Although the Canadian economy according to GDP is only the 10th largest in the world, the Canadian Loonie Dollar is the 6th most held reserve currency. Just 8 currencies make up 80% of all trades in the forex market and the CAD is one of them. It’s fair to say that the Canadian dollar punches above its weight.
This outsized power despite hailing from a relatively small population makes the Canadian dollar a favorite for many traders in the forex market.
Despite two short periods of recession, first in the 90s and then in 2009, the Canadian economy has grown considerably and sustainably for the last 20 years. And despite relatively high inflation rates, smart economic policies and decisions have kept deficits at bay and maintained a stable monetary policy.
A big part of what supports this strong currency is the force that Canadian hold as a meaningful exporter of petroleum, minerals, wood, and grain. The movements of these major exports heavily influence how investors perceive the CAD and anticipate movements.
Due to the proximity to the world’s largest economy, traders of the loony and observers of the economy, watch the US economy careful. News events and policy decisions south of the border can have an outsized effect on the value of the CAD. This is even though Canada has often pursued very different economic policies than its neighbor. Fortunately, or unfortunately, the two countries
and their economies are tightly connected.
Unlike its southern neighbor who saw a boost in currency strength, the Canadian dollar weakened in the wake of Covid-19. Although the Canadian government has done a relatively good job of managing the impact of the virus, the rise in cases in the United States has alarmed investors and hampered economic recovery.
While the Canadian economy is strong, they currently operate at a deficit and as a big-time global exporter of commodities, an overall slowdown in trade has a strong impact on the Canadian market. Year to date, Canada is operating under a historic budget deficit projected to rise above $340 billion. However, there is some light at the end of the tunnel. Experts predict the loonie could hit pre-pandemic levels if oil and other chief exports can rally back to pre-corona levels.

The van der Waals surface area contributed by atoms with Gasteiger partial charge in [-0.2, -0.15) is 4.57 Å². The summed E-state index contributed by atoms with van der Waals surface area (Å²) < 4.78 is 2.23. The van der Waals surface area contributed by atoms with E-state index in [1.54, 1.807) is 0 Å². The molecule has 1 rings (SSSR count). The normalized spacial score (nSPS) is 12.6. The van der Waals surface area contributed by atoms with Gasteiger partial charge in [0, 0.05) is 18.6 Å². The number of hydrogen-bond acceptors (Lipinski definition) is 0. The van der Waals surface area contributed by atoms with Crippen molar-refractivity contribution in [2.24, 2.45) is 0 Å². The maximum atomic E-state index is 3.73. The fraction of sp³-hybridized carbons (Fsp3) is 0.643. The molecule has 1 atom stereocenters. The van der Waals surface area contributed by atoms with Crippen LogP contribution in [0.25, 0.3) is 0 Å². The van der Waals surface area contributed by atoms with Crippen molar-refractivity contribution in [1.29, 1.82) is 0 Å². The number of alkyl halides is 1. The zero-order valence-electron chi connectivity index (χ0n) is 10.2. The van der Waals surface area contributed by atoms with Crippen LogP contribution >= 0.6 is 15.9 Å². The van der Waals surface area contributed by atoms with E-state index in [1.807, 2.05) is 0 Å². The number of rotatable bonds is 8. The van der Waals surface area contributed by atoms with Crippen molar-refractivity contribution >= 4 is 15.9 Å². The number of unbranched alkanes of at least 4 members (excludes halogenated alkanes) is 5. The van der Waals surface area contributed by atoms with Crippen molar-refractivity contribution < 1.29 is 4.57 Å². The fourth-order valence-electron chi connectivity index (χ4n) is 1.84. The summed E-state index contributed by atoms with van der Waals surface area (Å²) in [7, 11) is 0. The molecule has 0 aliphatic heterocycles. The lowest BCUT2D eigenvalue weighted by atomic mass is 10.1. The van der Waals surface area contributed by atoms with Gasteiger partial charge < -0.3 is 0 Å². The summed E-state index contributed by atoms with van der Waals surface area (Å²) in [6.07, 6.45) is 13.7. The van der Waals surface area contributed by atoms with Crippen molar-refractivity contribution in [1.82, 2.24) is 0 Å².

So far, those predictions seem to be panning out. In July, oil rallied more than 90% and the loonie rose 3.6%, marking its largest bump since 2017.
While the CAD and the overall Canadian economy took a big hit in the early stages of the pandemic, things appear to be moving back to pre-pandemic levels. While certain industries took a massive hit, there were a few that benefited during the crises.
Here are a few of the industries are poised to succeed in a post-COVID Canada:
While currency rates are not easy to predict and the uncertainty of a pandemic for which there is not yet a cure or signs of slowing, the Canadian dollar does seem poised for a complete rebound and further strengthening. This belief is due in part to the fact that Canada has been historically very stable and has generally implemented sane monetary policies. There has always been a fine balance profiting from natural resources while never becoming too reliant on them. This allows Canada to weather fiscal storms better and remain attractive to investors who continually look for alternatives to the USD to trade.
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